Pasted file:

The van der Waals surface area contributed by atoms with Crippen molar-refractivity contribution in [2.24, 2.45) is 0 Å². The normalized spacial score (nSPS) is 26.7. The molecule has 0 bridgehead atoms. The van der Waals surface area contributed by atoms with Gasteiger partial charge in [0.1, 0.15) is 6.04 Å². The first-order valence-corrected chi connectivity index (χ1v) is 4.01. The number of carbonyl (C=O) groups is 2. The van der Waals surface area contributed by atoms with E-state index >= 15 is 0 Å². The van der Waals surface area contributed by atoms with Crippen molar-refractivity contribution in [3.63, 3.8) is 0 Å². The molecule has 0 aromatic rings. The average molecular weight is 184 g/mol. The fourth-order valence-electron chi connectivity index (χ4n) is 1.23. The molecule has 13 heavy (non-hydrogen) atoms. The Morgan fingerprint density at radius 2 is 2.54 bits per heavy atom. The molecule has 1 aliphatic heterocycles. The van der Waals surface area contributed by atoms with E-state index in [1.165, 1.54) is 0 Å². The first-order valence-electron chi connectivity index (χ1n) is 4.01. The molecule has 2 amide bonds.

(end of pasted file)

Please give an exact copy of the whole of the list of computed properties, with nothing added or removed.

The van der Waals surface area contributed by atoms with Crippen molar-refractivity contribution in [2.24, 2.45) is 0 Å². The normalized spacial score (nSPS) is 26.7. The molecule has 0 bridgehead atoms. The van der Waals surface area contributed by atoms with Gasteiger partial charge in [0.1, 0.15) is 6.04 Å². The first-order valence-corrected chi connectivity index (χ1v) is 4.01. The number of carbonyl (C=O) groups is 2. The van der Waals surface area contributed by atoms with E-state index >= 15 is 0 Å². The van der Waals surface area contributed by atoms with Crippen molar-refractivity contribution in [3.63, 3.8) is 0 Å². The molecule has 0 aromatic rings. The average molecular weight is 184 g/mol. The fourth-order valence-electron chi connectivity index (χ4n) is 1.23. The molecule has 13 heavy (non-hydrogen) atoms. The Morgan fingerprint density at radius 2 is 2.54 bits per heavy atom. The molecule has 1 aliphatic heterocycles. The van der Waals surface area contributed by atoms with E-state index in [1.165, 1.54) is 0 Å². The first-order valence-electron chi connectivity index (χ1n) is 4.01. The molecule has 2 amide bonds.